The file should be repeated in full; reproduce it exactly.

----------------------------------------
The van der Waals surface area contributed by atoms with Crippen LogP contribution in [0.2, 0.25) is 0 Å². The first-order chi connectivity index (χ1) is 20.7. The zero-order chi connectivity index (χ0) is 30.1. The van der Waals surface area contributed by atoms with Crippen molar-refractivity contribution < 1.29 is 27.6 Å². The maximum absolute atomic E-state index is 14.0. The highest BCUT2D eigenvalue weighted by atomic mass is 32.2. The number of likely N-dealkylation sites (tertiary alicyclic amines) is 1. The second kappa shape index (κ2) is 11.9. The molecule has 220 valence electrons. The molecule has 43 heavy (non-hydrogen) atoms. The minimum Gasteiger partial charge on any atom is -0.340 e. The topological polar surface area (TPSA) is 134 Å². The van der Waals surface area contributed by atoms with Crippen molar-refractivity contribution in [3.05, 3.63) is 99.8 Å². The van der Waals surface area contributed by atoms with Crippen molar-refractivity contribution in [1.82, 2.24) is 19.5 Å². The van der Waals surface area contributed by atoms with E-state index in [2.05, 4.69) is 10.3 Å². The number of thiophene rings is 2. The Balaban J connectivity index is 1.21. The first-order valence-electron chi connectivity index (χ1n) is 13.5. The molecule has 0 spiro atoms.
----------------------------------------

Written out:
The van der Waals surface area contributed by atoms with Crippen LogP contribution in [0.2, 0.25) is 0 Å². The first-order chi connectivity index (χ1) is 20.7. The zero-order chi connectivity index (χ0) is 30.1. The van der Waals surface area contributed by atoms with Crippen molar-refractivity contribution < 1.29 is 27.6 Å². The maximum absolute atomic E-state index is 14.0. The highest BCUT2D eigenvalue weighted by atomic mass is 32.2. The number of likely N-dealkylation sites (tertiary alicyclic amines) is 1. The second kappa shape index (κ2) is 11.9. The molecule has 220 valence electrons. The molecule has 43 heavy (non-hydrogen) atoms. The minimum Gasteiger partial charge on any atom is -0.340 e. The topological polar surface area (TPSA) is 134 Å². The van der Waals surface area contributed by atoms with Crippen molar-refractivity contribution in [3.05, 3.63) is 99.8 Å². The van der Waals surface area contributed by atoms with Crippen molar-refractivity contribution in [1.82, 2.24) is 19.5 Å². The van der Waals surface area contributed by atoms with E-state index in [2.05, 4.69) is 10.3 Å². The number of thiophene rings is 2. The Balaban J connectivity index is 1.21. The first-order valence-electron chi connectivity index (χ1n) is 13.5. The molecule has 0 spiro atoms.